John259
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it does make me wonder if I should finally take the leap to Apple and get an iMac. I wonder if other people are thinking the same ?
Some people are of course but I don't know of any statistics to say how many have actually made the change. Some form of Linux is another possible option.

In addition, a fair number of people are saying that Win8 is just about tolerable for them provided one of the user interface utilities such as Classic Shell or Start8 is used - unless they run into a hardware or software incompatibility issue.
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Old 10-01-2013, 10:41
and101
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Well, I've got no axe to grind, I'm still using XP. But I've been thinking of buying a new desktop, and was looking around at all-in-one computers. It appears impossible to avoid Windows 8, despite the distinctly luke-warm response from consumers. It seems to me that we are being dragged kicking and screaming into buying a new OS that very few people actually like or wanted.
I've seen very few enthusiastic reviews of Win8 from ordinary consumers, most say they are just muddling along and wishing they could go back to 7, XP, or even Vista.
If it's so different, and so user-unfriendly, it does make me wonder if I should finally take the leap to Apple and get an iMac. I wonder if other people are thinking the same ?
The main problem with windows 8 is that it is different to windows 7 and people hate change. Windows 8 is getting the same luke-warm reception that Windows XP got when that was released. I can remember lots of people complaining that XP was a terrible OS with a fisherprice interface and had tons of compatibility problems. Now the same people are complaining about Windows 8 while claiming that XP was the best OS ever released.
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Old 10-01-2013, 10:49
Stig
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The main problem with windows 8 is that it is different to windows 7 and people hate change. Windows 8 is getting the same luke-warm reception that Windows XP got when that was released. I can remember lots of people complaining that XP was a terrible OS with a fisherprice interface and had tons of compatibility problems. Now the same people are complaining about Windows 8 while claiming that XP was the best OS ever released.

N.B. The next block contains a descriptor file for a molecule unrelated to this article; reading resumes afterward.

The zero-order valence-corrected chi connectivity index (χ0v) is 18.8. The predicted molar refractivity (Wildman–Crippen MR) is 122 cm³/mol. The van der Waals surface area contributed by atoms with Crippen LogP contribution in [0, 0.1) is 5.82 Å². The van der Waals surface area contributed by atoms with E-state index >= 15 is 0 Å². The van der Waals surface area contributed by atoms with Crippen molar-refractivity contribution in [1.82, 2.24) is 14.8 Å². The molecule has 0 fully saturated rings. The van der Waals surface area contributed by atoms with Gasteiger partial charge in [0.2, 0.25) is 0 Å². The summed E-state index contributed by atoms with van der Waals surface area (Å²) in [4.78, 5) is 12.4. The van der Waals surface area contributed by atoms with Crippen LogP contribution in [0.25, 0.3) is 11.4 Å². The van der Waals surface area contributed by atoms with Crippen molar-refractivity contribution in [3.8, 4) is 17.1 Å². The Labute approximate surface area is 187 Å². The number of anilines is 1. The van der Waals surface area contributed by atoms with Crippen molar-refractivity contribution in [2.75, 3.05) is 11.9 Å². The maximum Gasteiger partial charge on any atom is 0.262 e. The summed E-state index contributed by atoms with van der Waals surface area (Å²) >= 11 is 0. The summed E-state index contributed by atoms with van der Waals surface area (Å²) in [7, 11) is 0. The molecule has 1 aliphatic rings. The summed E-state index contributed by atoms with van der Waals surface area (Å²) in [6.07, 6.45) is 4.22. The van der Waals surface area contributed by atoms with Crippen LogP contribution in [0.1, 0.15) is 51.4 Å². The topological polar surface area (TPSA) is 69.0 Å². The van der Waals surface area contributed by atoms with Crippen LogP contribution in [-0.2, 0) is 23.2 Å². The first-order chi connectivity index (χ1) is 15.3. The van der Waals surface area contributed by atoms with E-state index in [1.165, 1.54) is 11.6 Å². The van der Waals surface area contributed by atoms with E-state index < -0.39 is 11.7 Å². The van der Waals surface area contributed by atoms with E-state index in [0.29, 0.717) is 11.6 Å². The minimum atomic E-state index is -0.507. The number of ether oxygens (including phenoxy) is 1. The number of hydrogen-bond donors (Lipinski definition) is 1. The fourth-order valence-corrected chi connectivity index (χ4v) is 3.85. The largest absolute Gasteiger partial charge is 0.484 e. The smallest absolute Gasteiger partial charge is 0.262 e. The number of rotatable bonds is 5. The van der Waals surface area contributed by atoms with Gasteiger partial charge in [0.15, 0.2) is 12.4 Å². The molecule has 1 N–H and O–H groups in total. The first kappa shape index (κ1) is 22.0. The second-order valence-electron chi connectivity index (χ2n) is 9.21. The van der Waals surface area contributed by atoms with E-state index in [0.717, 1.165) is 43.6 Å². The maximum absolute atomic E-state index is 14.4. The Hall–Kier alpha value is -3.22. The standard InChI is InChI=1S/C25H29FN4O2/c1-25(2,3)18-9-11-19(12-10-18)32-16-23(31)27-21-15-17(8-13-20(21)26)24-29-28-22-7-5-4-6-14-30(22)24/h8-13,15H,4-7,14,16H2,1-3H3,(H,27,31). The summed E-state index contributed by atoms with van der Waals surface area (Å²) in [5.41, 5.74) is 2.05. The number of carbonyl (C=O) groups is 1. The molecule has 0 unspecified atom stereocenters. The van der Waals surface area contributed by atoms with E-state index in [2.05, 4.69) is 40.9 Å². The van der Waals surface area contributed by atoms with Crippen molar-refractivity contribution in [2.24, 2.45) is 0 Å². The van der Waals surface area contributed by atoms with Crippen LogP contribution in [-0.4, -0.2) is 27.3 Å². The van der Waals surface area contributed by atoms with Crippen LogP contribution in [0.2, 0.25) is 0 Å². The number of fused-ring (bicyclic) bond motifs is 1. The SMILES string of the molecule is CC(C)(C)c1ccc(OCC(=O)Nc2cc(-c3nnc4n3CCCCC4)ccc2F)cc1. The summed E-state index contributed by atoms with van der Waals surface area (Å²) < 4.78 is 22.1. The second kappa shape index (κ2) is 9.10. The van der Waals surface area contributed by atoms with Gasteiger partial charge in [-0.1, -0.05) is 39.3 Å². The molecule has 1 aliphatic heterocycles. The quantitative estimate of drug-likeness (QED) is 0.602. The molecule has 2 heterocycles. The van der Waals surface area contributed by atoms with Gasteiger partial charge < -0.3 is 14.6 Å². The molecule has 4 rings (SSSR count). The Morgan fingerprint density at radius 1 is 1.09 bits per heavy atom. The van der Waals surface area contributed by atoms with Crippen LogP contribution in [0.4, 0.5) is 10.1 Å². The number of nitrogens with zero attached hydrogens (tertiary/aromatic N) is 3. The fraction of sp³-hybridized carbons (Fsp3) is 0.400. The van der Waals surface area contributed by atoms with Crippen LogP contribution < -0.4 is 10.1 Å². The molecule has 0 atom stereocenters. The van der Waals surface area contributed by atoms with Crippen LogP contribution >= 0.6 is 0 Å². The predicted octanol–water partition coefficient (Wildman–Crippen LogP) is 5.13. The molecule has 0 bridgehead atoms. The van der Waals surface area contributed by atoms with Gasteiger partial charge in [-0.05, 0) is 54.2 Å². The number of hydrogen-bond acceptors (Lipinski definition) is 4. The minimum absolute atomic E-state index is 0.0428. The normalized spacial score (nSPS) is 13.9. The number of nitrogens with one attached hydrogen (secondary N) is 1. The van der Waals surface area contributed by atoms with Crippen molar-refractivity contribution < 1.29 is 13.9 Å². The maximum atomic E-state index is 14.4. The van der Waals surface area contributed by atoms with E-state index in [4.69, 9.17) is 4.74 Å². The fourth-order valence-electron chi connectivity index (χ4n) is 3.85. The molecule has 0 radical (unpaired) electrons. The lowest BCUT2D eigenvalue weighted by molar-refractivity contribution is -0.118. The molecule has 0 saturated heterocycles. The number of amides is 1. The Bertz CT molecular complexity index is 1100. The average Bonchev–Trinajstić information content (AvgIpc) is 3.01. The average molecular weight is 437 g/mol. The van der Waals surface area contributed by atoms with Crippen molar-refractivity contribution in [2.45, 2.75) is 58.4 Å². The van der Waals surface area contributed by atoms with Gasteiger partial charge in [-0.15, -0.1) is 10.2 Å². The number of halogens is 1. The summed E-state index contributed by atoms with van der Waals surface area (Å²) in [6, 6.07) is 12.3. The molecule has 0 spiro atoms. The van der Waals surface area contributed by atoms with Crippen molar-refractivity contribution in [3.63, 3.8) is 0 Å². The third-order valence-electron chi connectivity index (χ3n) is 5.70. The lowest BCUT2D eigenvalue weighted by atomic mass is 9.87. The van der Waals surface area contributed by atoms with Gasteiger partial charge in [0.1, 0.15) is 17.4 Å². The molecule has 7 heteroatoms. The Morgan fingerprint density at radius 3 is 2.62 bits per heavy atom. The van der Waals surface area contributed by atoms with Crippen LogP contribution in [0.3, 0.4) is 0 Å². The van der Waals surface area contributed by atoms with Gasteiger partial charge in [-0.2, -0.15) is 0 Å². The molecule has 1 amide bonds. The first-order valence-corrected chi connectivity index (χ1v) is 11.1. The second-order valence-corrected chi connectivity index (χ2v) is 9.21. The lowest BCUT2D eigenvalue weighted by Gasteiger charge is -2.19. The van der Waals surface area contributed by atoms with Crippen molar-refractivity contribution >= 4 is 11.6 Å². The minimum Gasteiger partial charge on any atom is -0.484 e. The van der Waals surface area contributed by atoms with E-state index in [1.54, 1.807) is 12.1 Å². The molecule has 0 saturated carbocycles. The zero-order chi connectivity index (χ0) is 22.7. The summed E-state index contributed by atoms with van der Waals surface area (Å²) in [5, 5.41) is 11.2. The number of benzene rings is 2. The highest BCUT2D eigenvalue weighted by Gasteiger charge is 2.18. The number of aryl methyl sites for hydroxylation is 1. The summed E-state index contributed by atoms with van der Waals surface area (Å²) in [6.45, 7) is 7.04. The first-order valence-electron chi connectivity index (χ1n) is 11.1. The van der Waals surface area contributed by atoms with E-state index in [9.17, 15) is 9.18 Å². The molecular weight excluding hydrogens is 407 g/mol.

The difference is that XP had a 'classic' setting which allowed the Start menu to look like Windows 95/2000. I know of a famous London museum which was still using the 'classic' Start menu on XP up until last year!

Windows 8 forces you to use the new Start screen unless you use third party software to bypass it.
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Old 10-01-2013, 11:00
John259
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It seems that for most people Windows 8 without one of the utilities takes a fair bit of time to master and this isn't helped by the lack of clues. It's my opinion that not many people are prepared to make that effort, lacking various combinations of time, desire, knowledge and/or confidence. I'm also of the view that the effort shouldn't be needed - either the user interface should have been left largely unchanged, or the everyday operations made so obvious that hardly any learning period was required.
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Old 10-01-2013, 11:13
soulboy77
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...I can remember lots of people complaining that XP was a terrible OS with a fisherprice interface and had tons of compatibility problems. Now the same people are complaining about Windows 8 while claiming that XP was the best OS ever released.
Well a number of O/S had various issues when they were first released and only became decent stable products after service packs were applied.

Microsoft are going to shift licences because PC manufacturers don't have much choice but to use Windows 8 on new machines. But with each new version there is less compelling reasons to upgrade.
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Old 10-01-2013, 12:16
s2k